Emperor Meiji and his wife, Empress Shöken, are featured in this print by Hashimoto Chikanobu (1838-1912). It commemorates the first time a Japanese emperor attended a kabuki play and was publicized in order to help resuscitate the art of kabuki, which, along with other traditional arts, was dying due to rapid Westernization. (Courtesy Honolulu Museum of Arts, Anonymous gift)

Art Review – Changing Times

Exhibit Celebrates 150th Anniversary of the Meiji Restoration and Immigration to Hawai‘i Wayne Muromoto Commentary Special to The Hawai‘i Herald In the “I Ching,” there is a popular canard, or myth: In crisis or change, there is opportunity. This is based on a false and superficial reading of the Chinese characters, or hanji (in Japanese:....
Artist Holly Young’s statue of the late Patsy Takemoto Mink is draped with lei. (Photos by Kevin Kawamoto)

Community – Patsy T. Mink Monument Evokes Timeless Ideals

Visitors to the Hawai‘i State Library in downtown Honolulu are now greeted by the newly installed monument honoring the late Patsy Takemoto Mink, the first woman of color — and the first Asian American woman — to serve in the United States Congress. The Maui-born lawmaker’s decades in public service won her accolades as a....
Washington Place, the official residence of Hawaii's governor. (Photo courtesy Washington Place Foundation)

Behind the Curtain – “Lefty” Shimabuku Remembers the Burns Family

Jodie Chiemi Ching Neatly displayed in the home of Hozen “Lefty” Shimabuku are precious mementos of the 32 years (1966 to 1998) he worked as a Washington Place groundskeeper, serving four Hawai‘i governors — John A. Burns, George R. Ariyoshi, John D. Waihe‘e III and Benjamin J. Cayetano. That’s a lot of memories. But the....
Scanned photo of drawings of veterans cleaning rifle

Veterans Day Tribute – Excerpts from “Biffontaine”

Susan Nunes Published with Permission Sketches by Ryo Shinoda Editor’s note: In observance of Veterans Day, we are pleased to share with you this excerpt from writer Susan Nunes’ short story, “Biffontaine.” It is part of her collection of short stories titled “Paradise Café: A Family Memoir in Stories.” Nunes is a Hilo native who....
Dr. Amy Starecheski, director of Columbia University’s Oral History Master of Arts Program, leads a half-day workshop as part of UH Mänoa’s Center for Oral History relaunch event. (Photos courtesy UH Center for Oral History)

History – Connecting Past, Present, and Future

Kevin Y. Kawamoto Special to The Hawai‘i Herald The University of Hawai‘i’s Center for Oral History on the Mänoa campus is open for business once again, and longtime Ethnic Studies Professor Davianna Pömaika‘ºi McGregor has stepped up to serve as the center’s new director. McGregor was among the early supporters of the Ethnic Studies Oral....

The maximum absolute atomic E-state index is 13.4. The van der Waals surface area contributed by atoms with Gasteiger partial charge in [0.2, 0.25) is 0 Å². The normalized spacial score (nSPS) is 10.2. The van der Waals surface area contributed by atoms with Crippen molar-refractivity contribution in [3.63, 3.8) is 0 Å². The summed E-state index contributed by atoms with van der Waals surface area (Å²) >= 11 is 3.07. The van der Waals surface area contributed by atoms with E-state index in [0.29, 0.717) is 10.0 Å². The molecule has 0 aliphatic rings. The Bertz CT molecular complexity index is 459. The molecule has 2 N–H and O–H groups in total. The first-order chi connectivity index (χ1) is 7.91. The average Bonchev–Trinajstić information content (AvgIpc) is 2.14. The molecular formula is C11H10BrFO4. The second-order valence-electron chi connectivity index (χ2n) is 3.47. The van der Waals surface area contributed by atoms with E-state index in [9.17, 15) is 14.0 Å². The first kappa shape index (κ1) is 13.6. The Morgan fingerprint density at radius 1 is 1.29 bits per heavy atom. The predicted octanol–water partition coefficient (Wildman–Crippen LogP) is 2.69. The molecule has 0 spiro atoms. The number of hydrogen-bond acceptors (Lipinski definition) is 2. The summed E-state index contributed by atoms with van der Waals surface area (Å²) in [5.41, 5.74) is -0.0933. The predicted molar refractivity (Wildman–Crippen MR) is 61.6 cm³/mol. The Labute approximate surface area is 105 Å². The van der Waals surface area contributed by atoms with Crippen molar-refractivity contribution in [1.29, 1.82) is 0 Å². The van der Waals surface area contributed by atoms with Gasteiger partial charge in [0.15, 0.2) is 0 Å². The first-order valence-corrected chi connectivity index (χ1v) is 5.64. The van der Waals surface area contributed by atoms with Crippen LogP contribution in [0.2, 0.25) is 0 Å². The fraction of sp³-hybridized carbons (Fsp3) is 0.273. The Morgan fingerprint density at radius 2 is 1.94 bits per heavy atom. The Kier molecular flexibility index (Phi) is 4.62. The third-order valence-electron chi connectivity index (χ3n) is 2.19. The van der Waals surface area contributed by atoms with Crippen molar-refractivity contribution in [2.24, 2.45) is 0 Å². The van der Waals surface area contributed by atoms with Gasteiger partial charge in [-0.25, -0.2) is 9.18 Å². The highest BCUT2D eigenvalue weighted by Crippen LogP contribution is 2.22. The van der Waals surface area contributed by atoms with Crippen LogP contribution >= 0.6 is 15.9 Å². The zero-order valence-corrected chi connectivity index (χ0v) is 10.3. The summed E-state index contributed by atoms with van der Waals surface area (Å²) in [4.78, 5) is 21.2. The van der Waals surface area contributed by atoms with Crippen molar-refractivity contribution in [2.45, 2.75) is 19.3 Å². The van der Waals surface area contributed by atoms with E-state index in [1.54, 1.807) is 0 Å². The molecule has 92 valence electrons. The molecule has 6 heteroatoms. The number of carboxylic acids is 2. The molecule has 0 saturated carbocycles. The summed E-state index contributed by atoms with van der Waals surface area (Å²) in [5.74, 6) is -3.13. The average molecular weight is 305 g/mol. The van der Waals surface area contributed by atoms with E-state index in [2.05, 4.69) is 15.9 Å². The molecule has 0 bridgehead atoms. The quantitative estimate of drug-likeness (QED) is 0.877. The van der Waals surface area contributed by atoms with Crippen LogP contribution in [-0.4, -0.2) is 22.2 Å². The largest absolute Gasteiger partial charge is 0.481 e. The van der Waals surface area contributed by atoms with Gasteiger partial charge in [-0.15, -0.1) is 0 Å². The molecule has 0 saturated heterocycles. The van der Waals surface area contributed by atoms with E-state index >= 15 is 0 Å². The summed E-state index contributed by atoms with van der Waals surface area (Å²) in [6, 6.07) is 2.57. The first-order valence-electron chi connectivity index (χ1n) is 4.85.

Professor Jonathan Okamura contends that serious legal questions can be raised about Myles Fukunaga’s sanity at the time he murdered young Gill Jamieson. (Courtesy Oahu Community Correctional Center)

History – Raced to Death: The Case of Myles Fukunaga

A Look Back on the Case That Rocked the AJA Community 90 Years Ago Jonathan Y. Okamura Commentary Special to The Hawai‘i Herald This year — Sept. 18, to be exact — marks 90 years since Myles Yutaka Fukunaga, a 19-year-old Nisei, killed Gill Jamieson, a 10-year-old Punahou student in Waikïkï. In a highly publicized....
This 1948 photo shows Seiko Komesu with his Chester White. Komesu, now a healthy 94, was among the 15 Ginowan farmers who entered a lottery to receive a pig. Inset: Seiko Komesu recently at age 94. (Photo courtesy Dan Nakasone)

History – Aloha from Hawaii to Okinawa

Dan Nakasone Special to The Hawai‘i Herald It was noon on Sept. 27, 1948, when the USS John Owen made landfall at White Beach, the U.S. naval facility on the eastern coast of Okinawa island, near the tip of Katsuren peninsula. Onboard the ship was a precious cargo of 536 pigs that had survived the....
Group photo of Professor Eric Yamamoto with event sponsors - (from left) Mei-Fei Kuo, attorney and president of the National Asian Pacific American Bar Association, Hawai‘i; Lt. Gov. Doug Chin; Claire Wong Black, attorney and president of the Federal Bar Association; and Liann Ebesugawa, attorney and past president of the Japanese American Citizens League, Honolulu. (Photo courtesy Eric Yamamoto)

Lead Story – Still-Relevant Lessons from Korematsu

UH Law School Professor Eric Yamamoto Examines Those Lessons His New Book, “In the Shadow of Korematsu” Alan Suemori Special to The Hawai‘i Herald To many of us, we are living in an America that today appears increasingly unrecognizable. As our nation makes a hard turn to the right, we are voyaging through the shadow....
Art items that Haru Tanaka created in camp

In Their Own Words – “But I Believed in America”, The Voice of Haru...

Gail Honda Special to The Hawai‘i Herald The following interview write-up is the third of seven that will be published in The Hawai‘i Herald this year. It is part of a series titled, “In Their Own Words.” In the spring of 1980, I had the opportunity to interview seven former internees of Honouliuli Internment Camp....
“. . . I’m interested in preserving memorabilia, preserving the past . . .” says Colin Yamamoto standing beside one of the glass cases containing various antiques and memorabilia.

Preserving Maui’s Yesteryears

For Colin Yamamoto, They are All Historical Treasures Melissa Tanji Special to The Hawai‘i Herald A seat belt from Aloha Airlines Flight 243, a car speaker from the old Kahului Drive-In, plantation kaukau tins, handmade potato peelers and vegetable graters from the 1930s and ’40s. These pieces from Maui’s past are just a fraction of....

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